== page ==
United Nations, The UN human rights chief has praised movements around the world by women to “reclaim public spaces”, including in India, but warned the gains made over the years were fragile and should not be taken for granted.
“It is heartening that women are mobilising in massive numbers to call for their rights to be respected,” UN High Commissioner for Human Rights Zeid Ra’ad Al Hussein said, as the world marks the International Women’s Day on March 8.
Al Hussein praised women’s movements in Argentina, Poland and Saudi Arabia, where women and men are taking to the streets to demand change, marching against legislative proposals to criminalise some sexual and reproductive rights and fighting femicide.
“In India, we have seen women’s protests against sexual violence and movements to reclaim public spaces,” he said in a statement.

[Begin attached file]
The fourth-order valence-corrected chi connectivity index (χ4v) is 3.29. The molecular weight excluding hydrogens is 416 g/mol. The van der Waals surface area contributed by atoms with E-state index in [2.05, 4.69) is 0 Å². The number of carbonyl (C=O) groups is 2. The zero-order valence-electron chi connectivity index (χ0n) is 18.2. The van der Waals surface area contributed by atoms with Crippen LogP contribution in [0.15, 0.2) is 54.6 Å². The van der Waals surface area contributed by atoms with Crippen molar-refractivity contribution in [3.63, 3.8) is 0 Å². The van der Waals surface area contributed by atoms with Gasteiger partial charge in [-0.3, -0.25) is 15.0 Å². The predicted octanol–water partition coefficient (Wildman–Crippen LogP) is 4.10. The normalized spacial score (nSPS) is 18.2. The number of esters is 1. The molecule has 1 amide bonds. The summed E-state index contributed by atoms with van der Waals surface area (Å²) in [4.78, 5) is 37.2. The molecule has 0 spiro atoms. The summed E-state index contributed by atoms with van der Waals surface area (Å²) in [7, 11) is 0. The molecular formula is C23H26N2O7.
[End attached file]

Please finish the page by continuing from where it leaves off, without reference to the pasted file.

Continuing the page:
“It is time to come together to protect the important gains of the past and maintain a positive momentum,” he said.
The UN high commissioner, however, termed “extremely troubling” the recent rollback of fundamental legislations in Bangladesh, Burundi and Russia, which weakens women’s rights against child marriage, marital rape and domestic violence.
He said such rollbacks are “underpinned by the renewed obsession” to control and limit women’s decisions over their bodies and lives, and by views that a woman’s role should be essentially restricted to reproduction and the family.
“We need to be alert the advances of the last few decades are fragile and should nowhere be taken for granted,” Al Hussein said.
He noted the “fierce resistance” in the Dominican Republic, El Salvador, Honduras and Nicaragua to political and civil society efforts to open up access to sexual and reproductive rights.
“With the world’s young population concentrated in developing nations, retrogressive measures denying women and girls access to sexual and reproductive health services will have a devastating effect,” Al Hussein said.
He said denying women’s their rights would lead to “a generation without choices and a collective failure to deliver on the promises of the 2030 Agenda for Sustainable Development,” referring to the internationally-agreed action plan for eradicating poverty while assisting all people and maintain the health of the planet.